Thinking smart about talent

The latest developments in artificial intelligence are helping to bridge the tech skills gap and make work more enjoyable

ServiceNow is ready to support universities in their mission to very quickly supply AI-ready graduates into the job market and provide them with the skill sets that allow businesses to transform

Everyone today agrees that artificial intelligence (AI) is going to have an impact in the workplace, and while alarmism about potential job losses has grabbed headlines, the most likely outcome is that augmenting human reasoning with AI’s ability to crunch data will help bridge the global IT skills gap.

This is no small thing. Analysts IDC have found that a staggering 90 per cent of global enterprises face a severe IT skills shortage.

Paul Turley, director of enterprise sales at ServiceNow, said that AI could change this in a number of ways.

Firstly, he said, AI can help get new employees up to speed extremely rapidly.

“We’ve done some research, along with Pearson, and it revealed very clearly that AI and humans working together is definitely a way of closing the talent gap. Hiring people and having those people ready to ramp-up and work faster, in, for example, large contact centres or IT teams, is an immediate win,” he said.

Paul Turley, director of enterprise sales at ServiceNow Photo by Fennell Photography

AI’s role, then, can be seen as an expansion of what organisations already do to ensure that things run smoothly.

“Churn is such a big problem for employers, and having process standardisation and process automation helps, but AI is going to accelerate that. It will allow people to get on with their tasks,” said Turley.

Use cases such as contact centres and IT support are likely to be among the first to see the productivity impact.

“The ability to resolve customer queries faster and in a more relevant way, to drive customer satisfaction and allow customers and anyone interacting with you, to self-serve as much as possible, and, crucially, to self-serve in a way that doesn’t drive up frustration is fundamental,” he said.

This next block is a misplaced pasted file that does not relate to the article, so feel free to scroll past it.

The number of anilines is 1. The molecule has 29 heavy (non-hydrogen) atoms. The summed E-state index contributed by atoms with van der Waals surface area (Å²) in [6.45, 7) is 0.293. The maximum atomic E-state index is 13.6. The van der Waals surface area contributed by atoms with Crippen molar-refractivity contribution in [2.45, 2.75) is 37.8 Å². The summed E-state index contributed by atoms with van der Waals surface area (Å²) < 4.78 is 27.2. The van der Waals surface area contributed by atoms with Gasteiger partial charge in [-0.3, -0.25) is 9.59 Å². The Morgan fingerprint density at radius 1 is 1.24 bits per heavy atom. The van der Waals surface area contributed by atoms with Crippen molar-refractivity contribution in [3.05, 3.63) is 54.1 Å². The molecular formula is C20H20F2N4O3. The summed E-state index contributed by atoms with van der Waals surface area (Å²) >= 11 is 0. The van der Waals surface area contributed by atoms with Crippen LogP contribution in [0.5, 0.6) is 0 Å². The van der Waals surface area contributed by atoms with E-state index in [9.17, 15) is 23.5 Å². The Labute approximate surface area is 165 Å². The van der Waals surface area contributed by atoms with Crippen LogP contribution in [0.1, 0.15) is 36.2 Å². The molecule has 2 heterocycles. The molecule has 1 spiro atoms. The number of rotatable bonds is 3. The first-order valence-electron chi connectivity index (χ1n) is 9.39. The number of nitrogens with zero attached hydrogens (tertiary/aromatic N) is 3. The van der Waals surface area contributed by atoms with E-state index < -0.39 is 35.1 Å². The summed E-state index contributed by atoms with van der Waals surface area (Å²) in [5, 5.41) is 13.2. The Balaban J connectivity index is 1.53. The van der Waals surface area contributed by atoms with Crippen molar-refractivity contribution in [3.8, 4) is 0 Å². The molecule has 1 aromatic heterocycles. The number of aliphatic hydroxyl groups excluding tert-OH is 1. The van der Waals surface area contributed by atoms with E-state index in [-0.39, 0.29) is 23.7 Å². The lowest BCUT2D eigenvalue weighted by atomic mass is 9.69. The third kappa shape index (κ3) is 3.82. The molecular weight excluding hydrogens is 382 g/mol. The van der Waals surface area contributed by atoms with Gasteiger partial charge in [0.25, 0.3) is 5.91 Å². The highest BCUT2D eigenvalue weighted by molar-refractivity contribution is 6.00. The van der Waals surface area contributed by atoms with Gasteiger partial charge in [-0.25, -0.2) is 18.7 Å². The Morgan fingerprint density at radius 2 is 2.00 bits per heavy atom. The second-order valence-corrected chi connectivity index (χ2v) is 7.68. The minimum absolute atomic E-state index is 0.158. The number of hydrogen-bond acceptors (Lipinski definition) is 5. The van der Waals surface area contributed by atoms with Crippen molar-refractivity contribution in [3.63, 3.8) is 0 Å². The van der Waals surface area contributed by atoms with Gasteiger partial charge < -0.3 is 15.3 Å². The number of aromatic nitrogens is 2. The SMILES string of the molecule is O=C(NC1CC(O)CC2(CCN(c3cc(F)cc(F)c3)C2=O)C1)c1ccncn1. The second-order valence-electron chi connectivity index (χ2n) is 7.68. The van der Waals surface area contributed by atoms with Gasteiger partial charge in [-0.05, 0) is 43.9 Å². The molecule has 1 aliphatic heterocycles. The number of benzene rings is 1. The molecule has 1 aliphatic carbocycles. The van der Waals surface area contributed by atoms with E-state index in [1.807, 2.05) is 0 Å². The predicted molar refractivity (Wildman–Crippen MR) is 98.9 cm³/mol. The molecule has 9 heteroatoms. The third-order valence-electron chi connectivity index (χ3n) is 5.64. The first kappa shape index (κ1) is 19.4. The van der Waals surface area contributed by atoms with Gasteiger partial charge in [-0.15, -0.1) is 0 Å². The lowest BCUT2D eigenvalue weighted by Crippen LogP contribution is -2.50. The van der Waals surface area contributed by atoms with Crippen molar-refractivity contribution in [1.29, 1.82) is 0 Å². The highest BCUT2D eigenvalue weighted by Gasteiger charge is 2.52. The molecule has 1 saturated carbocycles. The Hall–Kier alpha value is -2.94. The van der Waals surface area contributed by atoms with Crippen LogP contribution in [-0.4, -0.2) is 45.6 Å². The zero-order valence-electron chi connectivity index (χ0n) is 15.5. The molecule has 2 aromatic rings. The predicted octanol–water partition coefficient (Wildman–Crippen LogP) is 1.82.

The end result is that organisations using AI to assist in operations will find it easier to drive high levels of productivity and, as a result, brand stickiness.

In addition, because of ServiceNow’s continued investment in AI, its platform is uniquely able to simplify and optimise digital workflows that have been built-up over years.

Secondly, AI will transform the workplace and drive gains that go far beyond support roles, and ServiceNow is deploying AI inside a unified platform, which helps with automation and using real-time data.

For instance, ServiceNow is now able to support developers by generating code right inside the platform, Turley said. “If you think about a developer, and they have a backlog of tasks, the ability to create code using AI in ServiceNow, which is secure, will mean they deliver much faster – as opposed to having to wait six to nine months to deliver the same amount of functionality,” he said.

ServiceNow is, right here in Ireland, working on double-digit numbers of pilots, helping organisations set up AI centres of excellence to experiment with AI technology.

“The results are aligned with what we’re seeing ourselves: exceptional gains by augmenting people, and making their work lives more enjoyable rather than replacing people,” said Turley.

Intelligent upskilling for AI

However, while AI can augment staff and get them up and running rapidly, using AI is a task that itself requires a new and different skill set.

ServiceNow is helping deliver just that through its RiseUp with ServiceNow learning initiative, which includes partnerships with universities and leading online learning platforms as well as upskilling people from non-technical backgrounds.

“If you’re going to transform your business, you’re going to have to transform the talent within your business. We’ve created RiseUP which aims to train up to a million people across the world, and to attract people from different and more diverse backgrounds but also to develop the talent,” Turley said.

In a first-of-its-kind partnership with Udemy, Now Learning, the training and certifications component of RiseUp, will see power skills delivered to one million people on the Now Platform.

“We’ve launched this partnership with Udemy, the leading online skills platform, and they will complement existing technology, everything from AI itself to design thinking and conflict resolution,” said Turley.

In addition, ServiceNow is ready to support universities in their mission to very quickly supply AI-ready graduates into the job market and provide them with the skill sets that allow businesses to transform.

ServiceNow has also made AI acquisitions in the skills mapping space to allow organisations to figure out who is the best person for a role, something that may not be obvious when perusing a CV, revealing, for instance, that an internal candidate has a hobby or skill that makes them more ideal for a role.

Outside of education, ServiceNow is committed to delivering the benefit of AI and AI-skilled staff through key industry partners.

“Alliances with clients, and in some cases competitors, are crucial for ensuring that AI is advanced in a safe way, while at the same time, ensuring that customers get value rapidly,” he said.

For more information visit servicenow.com